18. 18. Lorenzo II Duke of UrbinoThe most significantthings he accomplishedwere (a) to have a localnoted political thinkernamed NiccolòMachiavelli dedicate tohim his new treatise onhow to govern, titled "ThePrince;" and (b) to have atomb in the MediciChapels decorated byMichelangelo
  19. 19. Tomb of Giuliano, Duke of Nemourswith symbolical figures: Day and Night
  20. 20. Tomb of Giuliano, Duke of Nemours
  21. 21. Tomb of Giuliano,Duke of Nemours:The Night
  22. 22. Giuliano di Lorenzo deMedici (12 March 1479 –17 March 1516) was anItalian nobleman, one ofthree sons of Lorenzo theMagnificent
  23. 23. Tomb of Giuliano,Duke ofNemours: TheDay
  24. 24. Giuliano reigned atFlorence from 1512 to1516Tomb of Giuliano,Duke of Nemours withsymbolical figures: Dayand Night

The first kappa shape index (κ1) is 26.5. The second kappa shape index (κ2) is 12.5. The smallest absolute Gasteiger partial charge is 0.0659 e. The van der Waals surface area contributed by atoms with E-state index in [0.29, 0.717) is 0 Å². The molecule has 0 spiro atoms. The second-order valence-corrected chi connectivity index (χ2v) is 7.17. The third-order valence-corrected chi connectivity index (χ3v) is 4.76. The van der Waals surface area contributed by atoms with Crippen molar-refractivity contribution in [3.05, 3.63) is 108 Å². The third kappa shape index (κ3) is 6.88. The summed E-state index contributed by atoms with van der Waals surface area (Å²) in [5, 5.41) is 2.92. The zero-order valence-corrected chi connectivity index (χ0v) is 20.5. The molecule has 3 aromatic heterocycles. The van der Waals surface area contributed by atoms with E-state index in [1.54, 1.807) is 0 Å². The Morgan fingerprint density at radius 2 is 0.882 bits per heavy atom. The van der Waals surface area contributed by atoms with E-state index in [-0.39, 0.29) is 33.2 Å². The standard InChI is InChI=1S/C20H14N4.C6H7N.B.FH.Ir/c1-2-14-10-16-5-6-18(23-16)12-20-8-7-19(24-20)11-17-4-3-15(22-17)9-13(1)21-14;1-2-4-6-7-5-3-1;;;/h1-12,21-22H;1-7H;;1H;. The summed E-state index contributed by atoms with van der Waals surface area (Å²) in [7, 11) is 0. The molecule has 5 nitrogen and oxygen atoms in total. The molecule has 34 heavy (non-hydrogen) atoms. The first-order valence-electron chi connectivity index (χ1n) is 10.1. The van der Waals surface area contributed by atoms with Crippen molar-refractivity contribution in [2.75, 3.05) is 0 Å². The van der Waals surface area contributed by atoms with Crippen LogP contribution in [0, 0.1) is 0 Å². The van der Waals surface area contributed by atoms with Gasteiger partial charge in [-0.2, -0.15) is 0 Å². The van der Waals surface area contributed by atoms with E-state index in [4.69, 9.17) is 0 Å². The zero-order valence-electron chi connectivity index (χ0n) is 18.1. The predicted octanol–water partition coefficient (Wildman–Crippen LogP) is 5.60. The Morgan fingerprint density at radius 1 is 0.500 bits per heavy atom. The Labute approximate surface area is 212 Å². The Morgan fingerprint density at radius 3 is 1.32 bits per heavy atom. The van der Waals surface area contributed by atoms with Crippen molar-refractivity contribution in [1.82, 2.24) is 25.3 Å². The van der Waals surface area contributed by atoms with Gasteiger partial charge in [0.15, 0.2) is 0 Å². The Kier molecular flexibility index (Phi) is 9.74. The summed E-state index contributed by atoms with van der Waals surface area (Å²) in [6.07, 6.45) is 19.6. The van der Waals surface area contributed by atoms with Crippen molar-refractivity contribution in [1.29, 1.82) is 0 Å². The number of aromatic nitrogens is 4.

25. 25. TombofGiuliano,DukeofNemours:TheDay
  26. 26. Tomb of Giuliano, Duke of Nemours withsymbolical figures: Day and Night
  27. 27. Tomb ofGiuliano, Dukeof Nemours:the Night
  28. 28. Tomb ofGiuliano, Dukeof Nemours:the Night
  29. 29. Tomb of Giuliano, Duke ofNemoursHis portrait, painted in Romeby Raphael, shows RomesCastel SantAngelo behind acurtain. (A studio version is atthe Metropolitan Museum.)
  30. 30. Tomb ofLorenzo theMagnificentand hisbrotherGiulianoMadonna andChild; they areflanked bystatues ofSaints Cosmaand Damian(protectors ofthe Medici),executedrespectively byMontorsoli andBaccio daMontelupo,both of whomwere pupils ofMichelangelo.
  31. 31. Flanked by St Cosimo and St Damian, the Virgin forms the spiritualcentre of the Medici Chapel; the eyes of Lorenzo and Giuliano deMedici are turned towards her. Like the first Madonna carved byMichelangelo (a relief in the Casa Buonarroti, Florence), she is sucklingher child, who clings to her strongly. The dynamic interlocking spirals inspace of the two figures suggest a different order of movement thanthat visible in the other figures, and it has been suggested that thegroup was originally intended for one of the earlier versions of the tombof Julius II, and was later employed in the Medici Chapel.